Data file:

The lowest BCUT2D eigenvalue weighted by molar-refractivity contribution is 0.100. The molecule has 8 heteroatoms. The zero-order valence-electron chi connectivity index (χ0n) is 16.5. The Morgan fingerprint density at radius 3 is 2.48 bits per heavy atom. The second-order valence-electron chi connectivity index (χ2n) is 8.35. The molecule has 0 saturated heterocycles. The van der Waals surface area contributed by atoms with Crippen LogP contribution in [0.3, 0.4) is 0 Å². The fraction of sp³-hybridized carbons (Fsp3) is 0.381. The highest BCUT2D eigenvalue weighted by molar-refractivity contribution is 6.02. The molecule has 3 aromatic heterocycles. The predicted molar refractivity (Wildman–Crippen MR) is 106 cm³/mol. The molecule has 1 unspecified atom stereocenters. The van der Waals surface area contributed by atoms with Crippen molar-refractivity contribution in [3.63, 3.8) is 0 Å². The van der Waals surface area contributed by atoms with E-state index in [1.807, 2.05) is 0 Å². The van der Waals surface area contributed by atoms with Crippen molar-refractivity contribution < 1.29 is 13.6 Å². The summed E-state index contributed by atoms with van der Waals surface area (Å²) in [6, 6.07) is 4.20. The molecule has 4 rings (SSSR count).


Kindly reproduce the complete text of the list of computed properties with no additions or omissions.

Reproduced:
The lowest BCUT2D eigenvalue weighted by molar-refractivity contribution is 0.100. The molecule has 8 heteroatoms. The zero-order valence-electron chi connectivity index (χ0n) is 16.5. The Morgan fingerprint density at radius 3 is 2.48 bits per heavy atom. The second-order valence-electron chi connectivity index (χ2n) is 8.35. The molecule has 0 saturated heterocycles. The van der Waals surface area contributed by atoms with Crippen LogP contribution in [0.3, 0.4) is 0 Å². The fraction of sp³-hybridized carbons (Fsp3) is 0.381. The highest BCUT2D eigenvalue weighted by molar-refractivity contribution is 6.02. The molecule has 3 aromatic heterocycles. The predicted molar refractivity (Wildman–Crippen MR) is 106 cm³/mol. The molecule has 1 unspecified atom stereocenters. The van der Waals surface area contributed by atoms with Crippen molar-refractivity contribution in [3.63, 3.8) is 0 Å². The van der Waals surface area contributed by atoms with E-state index in [1.807, 2.05) is 0 Å². The van der Waals surface area contributed by atoms with Crippen molar-refractivity contribution < 1.29 is 13.6 Å². The summed E-state index contributed by atoms with van der Waals surface area (Å²) in [6, 6.07) is 4.20. The molecule has 4 rings (SSSR count).